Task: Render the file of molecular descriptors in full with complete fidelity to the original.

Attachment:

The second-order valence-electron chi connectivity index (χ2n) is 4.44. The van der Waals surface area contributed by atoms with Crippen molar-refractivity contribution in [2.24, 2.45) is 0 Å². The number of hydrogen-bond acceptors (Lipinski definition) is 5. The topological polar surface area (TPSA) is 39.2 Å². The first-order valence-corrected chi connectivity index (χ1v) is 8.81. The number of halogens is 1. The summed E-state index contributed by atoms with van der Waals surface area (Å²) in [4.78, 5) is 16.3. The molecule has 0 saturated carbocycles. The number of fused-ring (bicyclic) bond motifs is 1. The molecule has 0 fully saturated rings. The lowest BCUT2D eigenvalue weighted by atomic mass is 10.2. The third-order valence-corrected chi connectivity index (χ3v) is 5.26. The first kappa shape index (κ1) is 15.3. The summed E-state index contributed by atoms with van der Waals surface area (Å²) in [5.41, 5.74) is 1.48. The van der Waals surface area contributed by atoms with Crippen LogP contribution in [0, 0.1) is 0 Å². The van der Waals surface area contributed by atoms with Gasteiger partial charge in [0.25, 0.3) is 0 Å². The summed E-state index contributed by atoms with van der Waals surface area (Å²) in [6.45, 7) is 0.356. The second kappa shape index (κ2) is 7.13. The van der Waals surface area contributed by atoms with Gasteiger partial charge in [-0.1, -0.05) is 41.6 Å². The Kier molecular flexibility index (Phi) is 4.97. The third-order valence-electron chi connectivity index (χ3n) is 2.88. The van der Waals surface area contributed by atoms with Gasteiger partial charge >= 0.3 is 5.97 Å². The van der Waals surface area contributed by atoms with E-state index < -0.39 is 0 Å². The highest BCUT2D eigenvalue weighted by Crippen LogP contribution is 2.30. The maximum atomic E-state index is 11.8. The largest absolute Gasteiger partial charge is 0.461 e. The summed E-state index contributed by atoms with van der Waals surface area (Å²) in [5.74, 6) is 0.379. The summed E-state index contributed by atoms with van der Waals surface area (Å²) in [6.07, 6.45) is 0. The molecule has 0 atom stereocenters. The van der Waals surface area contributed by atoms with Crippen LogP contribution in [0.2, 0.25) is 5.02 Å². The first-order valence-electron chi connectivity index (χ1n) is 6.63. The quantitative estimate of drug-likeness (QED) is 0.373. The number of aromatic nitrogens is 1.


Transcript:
The second-order valence-electron chi connectivity index (χ2n) is 4.44. The van der Waals surface area contributed by atoms with Crippen molar-refractivity contribution in [2.24, 2.45) is 0 Å². The number of hydrogen-bond acceptors (Lipinski definition) is 5. The topological polar surface area (TPSA) is 39.2 Å². The first-order valence-corrected chi connectivity index (χ1v) is 8.81. The number of halogens is 1. The summed E-state index contributed by atoms with van der Waals surface area (Å²) in [4.78, 5) is 16.3. The molecule has 0 saturated carbocycles. The number of fused-ring (bicyclic) bond motifs is 1. The molecule has 0 fully saturated rings. The lowest BCUT2D eigenvalue weighted by atomic mass is 10.2. The third-order valence-corrected chi connectivity index (χ3v) is 5.26. The first kappa shape index (κ1) is 15.3. The summed E-state index contributed by atoms with van der Waals surface area (Å²) in [5.41, 5.74) is 1.48. The van der Waals surface area contributed by atoms with Crippen LogP contribution in [0, 0.1) is 0 Å². The van der Waals surface area contributed by atoms with Gasteiger partial charge in [0.25, 0.3) is 0 Å². The summed E-state index contributed by atoms with van der Waals surface area (Å²) in [6.45, 7) is 0.356. The second kappa shape index (κ2) is 7.13. The van der Waals surface area contributed by atoms with Gasteiger partial charge in [-0.1, -0.05) is 41.6 Å². The Kier molecular flexibility index (Phi) is 4.97. The third-order valence-electron chi connectivity index (χ3n) is 2.88. The van der Waals surface area contributed by atoms with Gasteiger partial charge >= 0.3 is 5.97 Å². The van der Waals surface area contributed by atoms with E-state index < -0.39 is 0 Å². The highest BCUT2D eigenvalue weighted by Crippen LogP contribution is 2.30. The maximum atomic E-state index is 11.8. The largest absolute Gasteiger partial charge is 0.461 e. The summed E-state index contributed by atoms with van der Waals surface area (Å²) in [5.74, 6) is 0.379. The summed E-state index contributed by atoms with van der Waals surface area (Å²) in [6.07, 6.45) is 0. The molecule has 0 atom stereocenters. The van der Waals surface area contributed by atoms with Crippen LogP contribution in [0.2, 0.25) is 5.02 Å². The first-order valence-electron chi connectivity index (χ1n) is 6.63. The quantitative estimate of drug-likeness (QED) is 0.373. The number of aromatic nitrogens is 1.